This project was borne out of my dissatisfaction with commercially available dust extractors. After a fair bit of research I purchased one of the more expensive 'quiet' workshop vacuums, and was not happy with its performance (I sent it back unused after taking a dB reading of it). In exasperation at the dusty noisiness of it all, and wanting to re-use materials and spend as little as possible, I began the Dust Sniper (DS) project.
This DS ended up costing about £20 total. So it is possible to reused a bunch of stuff destined for landfill and end up with an aesthetically pleasing and useful tool-workbench. And of course we can learn loads about sound, cyclones and dust related jazz along the way. Because the DS's parts are mostly recycled, there is no comprehensive list of materials up front, instead I will give tips as we go along suggesting possible reclaimed bits that will do the job and where you might find them (if you don't care why we chose certain materials and just want a 'scavenging list', check out the last step).
My kingdom for some silent clean air
I'll throw it out there to begin with, most dust extractors are bad. Even the expensive ones, like the Festool, extract a continuing fee, needing regular bag and filter changes to keep working properly. The less expensive, well... lets just say they can be seriously bad for your mental and physical health, as you will find out if you follow along with this Instructable.
The Dust Sniper (DS) is effective and very quiet - the two main goals I had when starting this project. It does, however, fulfil these requirements at a cost. Namely, it is very heavy and big (compared to your average canister style vac), so it won't be perfect for everyone. This isn't necessarily the disaster you might think though. In fact it can be darn right useful if we use the DS as a mobile work surface. That way we will end up with nice clean air, a quiet place to create our mad jazz, and a super sturdy, rollable worktop thrown in! Ideal if you are still setting up a workshop, as I am.
Step 1: Noise Loves Dust
Lots of noise is bad. As anyone who reads the FE blog will know, I am particularly fastidious about cutting down on noise (see for example, my quest for the quietest bandsaw). I can think of a load of good reasons for my desire for quiet tools, but probably the most important, and one that anyone using power tools should take seriously, may be gleaned from the following:
"The first handicap due to noise-induced hearing loss to be noticed by the subject is usually some loss of hearing for high-pitched sounds such as squeaks in machinery, bells, musical notes, etc. This is followed by a diminution in the ability to understand speech; voices sound muffled, and this is worse in difficult listening conditions. The person with noise-induced hearing loss complains that everyone mumbles. High frequency consonant sounds of low intensity are missed, whereas vowels of low frequency and higher intensity are still heard. As consonants carry much of the information in speech, there is little reduction in volume but the context is lost. However, by the time the loss is noticed subjectively as a difficulty in understanding speech, the condition is far advanced." (p146 Engineering Noise Control)Ok, so dust often equals more noise. How ironic that adding a dust extractor can be so noisy then. Lets leave 'noise' at that for now - for more noise related background and nerdy theory, checkout step 3.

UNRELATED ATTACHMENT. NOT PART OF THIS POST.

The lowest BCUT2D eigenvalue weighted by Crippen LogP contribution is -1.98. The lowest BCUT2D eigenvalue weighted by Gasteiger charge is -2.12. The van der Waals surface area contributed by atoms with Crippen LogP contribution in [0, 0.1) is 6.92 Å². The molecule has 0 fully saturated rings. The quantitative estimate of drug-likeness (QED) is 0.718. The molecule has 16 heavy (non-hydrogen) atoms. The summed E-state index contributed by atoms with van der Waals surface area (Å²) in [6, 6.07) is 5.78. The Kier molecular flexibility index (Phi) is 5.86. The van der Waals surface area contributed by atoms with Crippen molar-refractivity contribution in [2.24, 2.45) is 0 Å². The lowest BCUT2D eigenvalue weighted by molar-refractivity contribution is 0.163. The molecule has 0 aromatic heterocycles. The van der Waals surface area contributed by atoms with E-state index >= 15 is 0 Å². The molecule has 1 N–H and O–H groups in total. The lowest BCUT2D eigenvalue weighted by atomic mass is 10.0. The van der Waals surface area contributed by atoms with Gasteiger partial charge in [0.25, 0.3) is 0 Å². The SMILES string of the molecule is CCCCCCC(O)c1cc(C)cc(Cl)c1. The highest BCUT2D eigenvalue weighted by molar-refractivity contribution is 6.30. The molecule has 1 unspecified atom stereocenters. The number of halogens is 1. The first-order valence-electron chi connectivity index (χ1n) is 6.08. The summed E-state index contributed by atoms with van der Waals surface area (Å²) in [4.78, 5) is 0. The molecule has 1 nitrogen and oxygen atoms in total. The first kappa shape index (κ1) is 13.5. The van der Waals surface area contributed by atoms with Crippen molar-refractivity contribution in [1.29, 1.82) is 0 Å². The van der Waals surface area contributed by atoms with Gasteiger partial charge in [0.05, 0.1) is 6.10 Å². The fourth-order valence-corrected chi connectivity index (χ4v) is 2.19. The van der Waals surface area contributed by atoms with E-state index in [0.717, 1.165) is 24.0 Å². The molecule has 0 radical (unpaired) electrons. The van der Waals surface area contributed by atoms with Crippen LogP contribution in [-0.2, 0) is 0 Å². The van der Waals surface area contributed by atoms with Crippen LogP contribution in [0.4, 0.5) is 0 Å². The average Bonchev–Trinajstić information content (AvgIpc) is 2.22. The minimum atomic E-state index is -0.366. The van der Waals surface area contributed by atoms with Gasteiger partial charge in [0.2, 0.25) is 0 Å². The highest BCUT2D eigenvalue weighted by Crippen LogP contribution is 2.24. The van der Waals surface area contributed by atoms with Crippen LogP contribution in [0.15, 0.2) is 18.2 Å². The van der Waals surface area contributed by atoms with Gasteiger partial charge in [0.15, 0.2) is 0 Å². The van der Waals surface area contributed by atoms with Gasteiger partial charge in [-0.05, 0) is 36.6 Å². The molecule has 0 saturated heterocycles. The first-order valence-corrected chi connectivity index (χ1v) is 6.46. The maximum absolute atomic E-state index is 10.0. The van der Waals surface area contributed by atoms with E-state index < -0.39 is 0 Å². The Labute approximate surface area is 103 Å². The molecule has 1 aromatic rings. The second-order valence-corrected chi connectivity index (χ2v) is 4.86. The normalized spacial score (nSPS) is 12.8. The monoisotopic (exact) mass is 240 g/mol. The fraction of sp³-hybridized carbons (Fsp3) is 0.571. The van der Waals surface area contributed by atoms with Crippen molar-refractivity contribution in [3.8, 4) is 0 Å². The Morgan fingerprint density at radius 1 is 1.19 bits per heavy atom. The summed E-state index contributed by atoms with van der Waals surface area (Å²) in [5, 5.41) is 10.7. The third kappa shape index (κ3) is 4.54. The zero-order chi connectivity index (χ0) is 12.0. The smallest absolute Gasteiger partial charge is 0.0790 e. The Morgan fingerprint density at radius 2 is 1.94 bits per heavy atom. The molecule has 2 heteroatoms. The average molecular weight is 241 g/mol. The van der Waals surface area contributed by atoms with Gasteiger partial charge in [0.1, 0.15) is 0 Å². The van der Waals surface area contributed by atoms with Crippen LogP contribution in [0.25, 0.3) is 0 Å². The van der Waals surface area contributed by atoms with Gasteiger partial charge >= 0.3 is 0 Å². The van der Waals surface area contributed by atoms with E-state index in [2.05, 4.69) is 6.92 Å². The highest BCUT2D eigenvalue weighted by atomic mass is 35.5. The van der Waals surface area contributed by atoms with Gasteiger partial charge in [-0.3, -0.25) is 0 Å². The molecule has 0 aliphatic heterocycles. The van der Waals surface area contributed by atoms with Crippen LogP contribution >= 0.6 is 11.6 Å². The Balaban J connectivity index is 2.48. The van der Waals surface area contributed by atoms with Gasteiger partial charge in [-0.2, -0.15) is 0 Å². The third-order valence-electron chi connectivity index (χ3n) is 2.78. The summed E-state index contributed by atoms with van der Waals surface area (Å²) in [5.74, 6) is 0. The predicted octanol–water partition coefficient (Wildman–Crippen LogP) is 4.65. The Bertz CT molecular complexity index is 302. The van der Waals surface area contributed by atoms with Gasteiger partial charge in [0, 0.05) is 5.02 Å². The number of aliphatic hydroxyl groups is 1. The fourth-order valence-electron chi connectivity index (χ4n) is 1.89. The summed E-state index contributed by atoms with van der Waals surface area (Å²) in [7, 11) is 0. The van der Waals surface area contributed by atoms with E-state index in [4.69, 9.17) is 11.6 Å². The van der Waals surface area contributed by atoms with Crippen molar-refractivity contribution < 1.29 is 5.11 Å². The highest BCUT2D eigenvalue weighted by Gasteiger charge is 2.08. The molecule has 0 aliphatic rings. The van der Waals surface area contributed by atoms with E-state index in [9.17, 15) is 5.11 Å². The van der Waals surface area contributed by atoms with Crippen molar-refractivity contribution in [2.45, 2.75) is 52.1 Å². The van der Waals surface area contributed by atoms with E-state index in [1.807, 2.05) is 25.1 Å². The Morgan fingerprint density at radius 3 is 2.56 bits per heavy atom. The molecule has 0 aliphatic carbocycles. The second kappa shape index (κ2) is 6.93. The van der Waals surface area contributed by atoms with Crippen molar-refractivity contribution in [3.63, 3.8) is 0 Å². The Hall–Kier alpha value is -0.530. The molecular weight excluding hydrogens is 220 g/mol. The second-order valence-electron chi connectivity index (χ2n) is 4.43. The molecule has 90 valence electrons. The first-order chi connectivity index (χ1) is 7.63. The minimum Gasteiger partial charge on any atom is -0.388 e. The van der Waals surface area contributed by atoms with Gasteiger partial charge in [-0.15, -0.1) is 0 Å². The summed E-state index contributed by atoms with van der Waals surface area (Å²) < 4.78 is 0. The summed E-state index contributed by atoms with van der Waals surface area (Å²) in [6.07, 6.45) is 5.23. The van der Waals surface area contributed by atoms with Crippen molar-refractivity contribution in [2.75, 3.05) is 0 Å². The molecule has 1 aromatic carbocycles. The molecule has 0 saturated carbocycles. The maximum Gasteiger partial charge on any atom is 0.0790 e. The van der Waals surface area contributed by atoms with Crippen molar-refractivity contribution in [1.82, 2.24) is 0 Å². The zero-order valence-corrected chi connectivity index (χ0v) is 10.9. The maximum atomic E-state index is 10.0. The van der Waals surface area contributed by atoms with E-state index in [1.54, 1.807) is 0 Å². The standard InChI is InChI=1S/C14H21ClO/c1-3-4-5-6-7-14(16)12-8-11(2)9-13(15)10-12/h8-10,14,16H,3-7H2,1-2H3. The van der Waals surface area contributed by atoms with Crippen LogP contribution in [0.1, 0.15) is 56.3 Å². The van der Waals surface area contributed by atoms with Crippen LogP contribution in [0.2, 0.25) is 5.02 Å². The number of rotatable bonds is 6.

Dust is a serious problem.
Actually aside from helping along hearing loss, dust can cause bigger problems. At this point I am going to go ahead and assume that everyone is comfortable with the idea that dusty lungs are bad and to be avoided. The problem is most people don't realise just how dangerous dust is, especially to us lone inventors, DIYers, and makers, who do not have the protection of government legislation, which enforces air quality standards* in factory and workplace environments.
At home, people tend to use cheap and ineffective extraction systems and/or pathetically inadequate masks (or no protection at all). I must admit from time to time I have been guilty of this, not wanting the noise of the vac or being in a rush - very bad! The precautionary principal should definately apply here. Particularly until you have finished your DS, a good dust mask, goggles and ear defenders are your friends! For more info on dust and health check out this post on The Dangers of Wood Dust and this table of wood dust toxicity levels.
*It is interesting to note how these standards are constantly being raised, as more research is done on the effects of wood dust. See, for example, Jette B. Lange, 2008 "Effects of wood dust: Inflammation, genotoxicity and cancer"